These 3 cases have many characteristics of Munchausen syndrome by proxy.14,,15 In Munchausen syndrome by proxy, a parent may expose a child to a toxin, including salt or water, to simulate a disease process.16 The parent (usually the mother) gains attention from relationships formed with caregivers. However, the 3 cases here described differ from Munchausen syndrome by proxy in that the “toxin” (water) was administered not by the mothers but in fact by a live-in companion, and rather than the perpetrator gaining attention by interacting with caregivers, the caregivers were excluded from the process as much as possible. These 3 cases are in many respects more like physical child abuse,8,,17 where the perpetrator attempts to hide the source of the child's injury from caregivers. In particular, all 3 children had evidence of extensive physical abuse (Table 2).
The symptoms were similar to those previously described for acute water intoxication,2,,3,18 and failure to consider water intoxication as a cause of coma and respiratory arrest was a major contributory factor in all three deaths. All patients were successfully intubated but none received hypertonic NaCl. It is now well-established that prompt and appropriate therapy with hypertonic NaCl can lead to recovery in children with hyponatremic encephalopathy, even after respiratory arrest.2,,19,20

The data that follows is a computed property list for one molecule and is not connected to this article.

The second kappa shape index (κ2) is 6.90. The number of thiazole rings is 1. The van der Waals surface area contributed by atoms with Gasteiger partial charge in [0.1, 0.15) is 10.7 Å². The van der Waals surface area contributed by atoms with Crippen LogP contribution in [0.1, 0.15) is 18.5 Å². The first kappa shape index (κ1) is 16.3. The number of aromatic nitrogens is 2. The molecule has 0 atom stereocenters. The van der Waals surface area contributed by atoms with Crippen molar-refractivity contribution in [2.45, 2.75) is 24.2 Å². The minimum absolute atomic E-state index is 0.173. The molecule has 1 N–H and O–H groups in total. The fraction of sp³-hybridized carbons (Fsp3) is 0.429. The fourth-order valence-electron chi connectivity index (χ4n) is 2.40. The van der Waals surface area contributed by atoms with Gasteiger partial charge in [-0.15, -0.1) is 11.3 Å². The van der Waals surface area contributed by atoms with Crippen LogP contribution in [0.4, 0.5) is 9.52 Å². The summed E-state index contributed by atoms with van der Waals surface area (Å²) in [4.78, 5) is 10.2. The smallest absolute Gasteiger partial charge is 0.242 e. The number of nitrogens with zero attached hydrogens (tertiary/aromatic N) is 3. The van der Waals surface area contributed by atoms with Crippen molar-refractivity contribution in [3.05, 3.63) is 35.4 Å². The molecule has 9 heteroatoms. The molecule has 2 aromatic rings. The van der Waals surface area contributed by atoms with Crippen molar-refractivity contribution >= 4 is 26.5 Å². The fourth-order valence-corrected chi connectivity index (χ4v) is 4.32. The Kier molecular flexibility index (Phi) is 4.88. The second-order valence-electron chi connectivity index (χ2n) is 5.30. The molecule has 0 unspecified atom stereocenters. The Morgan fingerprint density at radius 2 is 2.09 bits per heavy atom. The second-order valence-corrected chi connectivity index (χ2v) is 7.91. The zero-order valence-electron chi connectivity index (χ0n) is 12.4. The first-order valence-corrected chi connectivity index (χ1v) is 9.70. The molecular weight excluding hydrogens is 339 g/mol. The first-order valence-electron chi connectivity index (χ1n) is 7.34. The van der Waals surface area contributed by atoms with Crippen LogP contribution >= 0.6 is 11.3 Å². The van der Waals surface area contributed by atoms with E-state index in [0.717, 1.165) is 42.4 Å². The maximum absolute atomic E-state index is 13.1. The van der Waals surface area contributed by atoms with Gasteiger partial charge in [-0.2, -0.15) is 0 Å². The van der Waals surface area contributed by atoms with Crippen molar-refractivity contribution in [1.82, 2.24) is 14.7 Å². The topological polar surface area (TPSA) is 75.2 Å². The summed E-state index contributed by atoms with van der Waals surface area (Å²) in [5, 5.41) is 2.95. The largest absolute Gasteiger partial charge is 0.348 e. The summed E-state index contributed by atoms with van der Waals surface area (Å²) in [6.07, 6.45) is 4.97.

Inappropriately elevated plasma levels of ADH are often present in individuals subjected to abuse in the past.21–23Punishment by forced water ingestion could result in elevated plasma ADH levels, resulting in hyponatremic encephalopathy. The average amount of water retained in 4 hours was >41 mL/kg/hr, a quantity far exceeding the normal capacity to excrete water.24,,25